Djibrill Bassole, the foreign minister of the Colorado-sized West African nation of Burkina Faso, has joined the inauspicious ranks of people to faint on live television.
Bassole was holding a joint press conference in the Turkish capital of Ankara with Turkish Foreign Minister Ahmet Davutoglu when, in the middle of a question from a reporter, it became clear that something was wrong. He grips the platform, grimaces and begins to sway slightly. Bassole, obviously concerned, leans over to Davutoglu and says something.
The Turkish foreign minister looks immediately alarmed but, perhaps wary of embarrassing his official guest, extends an arm without actually grabbing Bassole. Then there's a whooshing sound in the audio as Bassole, collapsing, brushes against his microphone and takes the podium down with him.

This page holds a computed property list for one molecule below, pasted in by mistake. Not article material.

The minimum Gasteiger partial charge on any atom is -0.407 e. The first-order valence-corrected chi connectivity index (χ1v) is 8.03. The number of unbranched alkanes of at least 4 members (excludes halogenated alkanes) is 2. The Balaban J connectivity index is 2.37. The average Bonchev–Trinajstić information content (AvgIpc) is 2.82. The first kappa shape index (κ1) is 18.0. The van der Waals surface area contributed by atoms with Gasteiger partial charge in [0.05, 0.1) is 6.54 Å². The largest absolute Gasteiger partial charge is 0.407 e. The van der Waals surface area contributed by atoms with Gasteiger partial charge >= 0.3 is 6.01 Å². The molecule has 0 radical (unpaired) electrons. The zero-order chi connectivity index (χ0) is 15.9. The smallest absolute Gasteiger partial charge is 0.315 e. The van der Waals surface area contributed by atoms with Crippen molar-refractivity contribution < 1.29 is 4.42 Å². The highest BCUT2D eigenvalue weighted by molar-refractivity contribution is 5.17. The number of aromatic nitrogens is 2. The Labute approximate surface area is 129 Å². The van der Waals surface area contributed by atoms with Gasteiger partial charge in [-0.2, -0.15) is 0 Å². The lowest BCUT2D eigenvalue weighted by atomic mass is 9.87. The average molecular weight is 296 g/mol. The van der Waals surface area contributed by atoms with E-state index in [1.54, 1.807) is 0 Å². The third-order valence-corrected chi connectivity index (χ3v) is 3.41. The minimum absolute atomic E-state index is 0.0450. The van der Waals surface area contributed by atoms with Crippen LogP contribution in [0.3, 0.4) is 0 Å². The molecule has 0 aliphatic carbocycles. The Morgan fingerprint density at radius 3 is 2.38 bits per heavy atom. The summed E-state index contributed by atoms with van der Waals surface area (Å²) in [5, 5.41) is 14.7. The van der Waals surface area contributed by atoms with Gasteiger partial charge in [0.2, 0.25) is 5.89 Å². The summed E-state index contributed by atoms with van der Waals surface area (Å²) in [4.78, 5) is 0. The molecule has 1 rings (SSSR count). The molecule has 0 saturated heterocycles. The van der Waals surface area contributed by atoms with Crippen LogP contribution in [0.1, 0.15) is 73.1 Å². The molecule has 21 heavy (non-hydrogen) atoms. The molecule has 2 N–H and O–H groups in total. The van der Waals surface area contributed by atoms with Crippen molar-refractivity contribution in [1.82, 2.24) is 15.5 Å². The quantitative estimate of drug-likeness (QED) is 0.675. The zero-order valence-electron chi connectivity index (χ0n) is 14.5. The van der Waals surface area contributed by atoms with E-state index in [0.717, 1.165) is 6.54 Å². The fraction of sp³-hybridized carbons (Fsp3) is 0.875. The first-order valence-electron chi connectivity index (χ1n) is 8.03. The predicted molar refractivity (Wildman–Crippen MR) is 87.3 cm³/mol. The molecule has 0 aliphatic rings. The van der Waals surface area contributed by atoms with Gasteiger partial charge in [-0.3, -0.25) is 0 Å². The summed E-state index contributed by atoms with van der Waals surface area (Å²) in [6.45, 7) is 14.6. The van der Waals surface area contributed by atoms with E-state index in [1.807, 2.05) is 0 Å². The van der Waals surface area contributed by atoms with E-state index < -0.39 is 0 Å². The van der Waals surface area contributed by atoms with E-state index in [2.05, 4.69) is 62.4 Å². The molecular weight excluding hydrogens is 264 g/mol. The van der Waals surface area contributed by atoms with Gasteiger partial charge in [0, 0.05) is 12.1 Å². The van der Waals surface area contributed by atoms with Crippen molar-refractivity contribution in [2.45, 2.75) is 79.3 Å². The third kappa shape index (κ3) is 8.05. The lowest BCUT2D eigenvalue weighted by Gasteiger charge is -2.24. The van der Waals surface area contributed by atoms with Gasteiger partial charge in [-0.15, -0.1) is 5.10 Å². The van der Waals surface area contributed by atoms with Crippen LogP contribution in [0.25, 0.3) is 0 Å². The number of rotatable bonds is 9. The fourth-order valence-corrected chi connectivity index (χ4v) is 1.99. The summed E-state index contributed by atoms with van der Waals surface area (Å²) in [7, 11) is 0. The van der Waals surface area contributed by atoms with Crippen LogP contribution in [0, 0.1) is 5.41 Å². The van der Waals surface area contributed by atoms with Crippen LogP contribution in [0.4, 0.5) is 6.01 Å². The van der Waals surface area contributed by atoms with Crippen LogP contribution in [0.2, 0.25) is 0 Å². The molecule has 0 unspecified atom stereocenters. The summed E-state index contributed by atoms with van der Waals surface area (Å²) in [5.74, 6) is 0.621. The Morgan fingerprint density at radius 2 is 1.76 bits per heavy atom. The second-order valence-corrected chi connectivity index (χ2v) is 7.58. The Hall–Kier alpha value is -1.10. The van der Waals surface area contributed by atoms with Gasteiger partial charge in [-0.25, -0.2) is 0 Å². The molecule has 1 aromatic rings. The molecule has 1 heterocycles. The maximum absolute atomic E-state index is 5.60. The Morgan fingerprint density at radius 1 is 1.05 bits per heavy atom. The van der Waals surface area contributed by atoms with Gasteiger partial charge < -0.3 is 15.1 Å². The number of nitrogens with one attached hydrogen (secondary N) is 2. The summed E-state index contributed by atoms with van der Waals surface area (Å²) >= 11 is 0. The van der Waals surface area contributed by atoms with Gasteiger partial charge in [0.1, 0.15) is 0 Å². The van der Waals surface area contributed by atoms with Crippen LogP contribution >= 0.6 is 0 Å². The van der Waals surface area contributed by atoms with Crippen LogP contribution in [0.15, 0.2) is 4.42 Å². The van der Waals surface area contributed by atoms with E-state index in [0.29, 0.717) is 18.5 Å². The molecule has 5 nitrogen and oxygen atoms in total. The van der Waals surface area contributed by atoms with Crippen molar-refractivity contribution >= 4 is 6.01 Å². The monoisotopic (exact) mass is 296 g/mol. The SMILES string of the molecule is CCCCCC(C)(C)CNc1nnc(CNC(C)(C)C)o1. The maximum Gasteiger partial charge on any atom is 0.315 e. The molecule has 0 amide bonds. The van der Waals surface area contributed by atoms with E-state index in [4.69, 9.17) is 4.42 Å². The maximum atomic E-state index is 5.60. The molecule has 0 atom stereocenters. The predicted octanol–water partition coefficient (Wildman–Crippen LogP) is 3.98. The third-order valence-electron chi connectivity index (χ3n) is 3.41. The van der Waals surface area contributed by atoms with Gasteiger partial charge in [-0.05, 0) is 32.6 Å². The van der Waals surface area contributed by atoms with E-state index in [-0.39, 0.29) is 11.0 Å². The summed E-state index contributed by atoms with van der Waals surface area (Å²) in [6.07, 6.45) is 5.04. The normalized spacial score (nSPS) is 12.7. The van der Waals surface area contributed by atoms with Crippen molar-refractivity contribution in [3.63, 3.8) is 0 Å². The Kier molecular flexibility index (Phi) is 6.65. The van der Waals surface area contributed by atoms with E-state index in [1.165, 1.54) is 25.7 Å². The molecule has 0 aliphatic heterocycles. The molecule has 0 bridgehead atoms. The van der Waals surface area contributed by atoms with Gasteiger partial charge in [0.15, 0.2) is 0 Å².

Davutoglu reacts with impressive reflexes – so do the Turkish security guards and whoever is sitting in the front row – but Bassole is clearly a big guy and they can't keep up from hitting the ground.
At this point, the Turkish security in the room, perhaps remembering that their first responsibility is to Davutoglu and not sure what will happen next, starting pulling the Turkish foreign minister away. But he stays and the scrum manages to resurrect Bassole, who looks dazed.
So what happened? Bassole was suffering from "influenza and fatigue," according to a short article at the Turkish news site Anadolu Agency, which also reports that he's currently resting at a local hospital.
Bassole, it's worth noting, is no wimp. At the height of Mali's fighting in August, the 56-year-old diplomat flew to the country's rebel-controlled north and met with extremist groups who had been linked to al-Qaeda to try to negotiate peace.
The tolls of international diplomacy, which include the exhaustion of frequent travel between time zones and lots of exposure to germs, also led U.S. Secretary of State Hillary Clinton to faint in her home in December.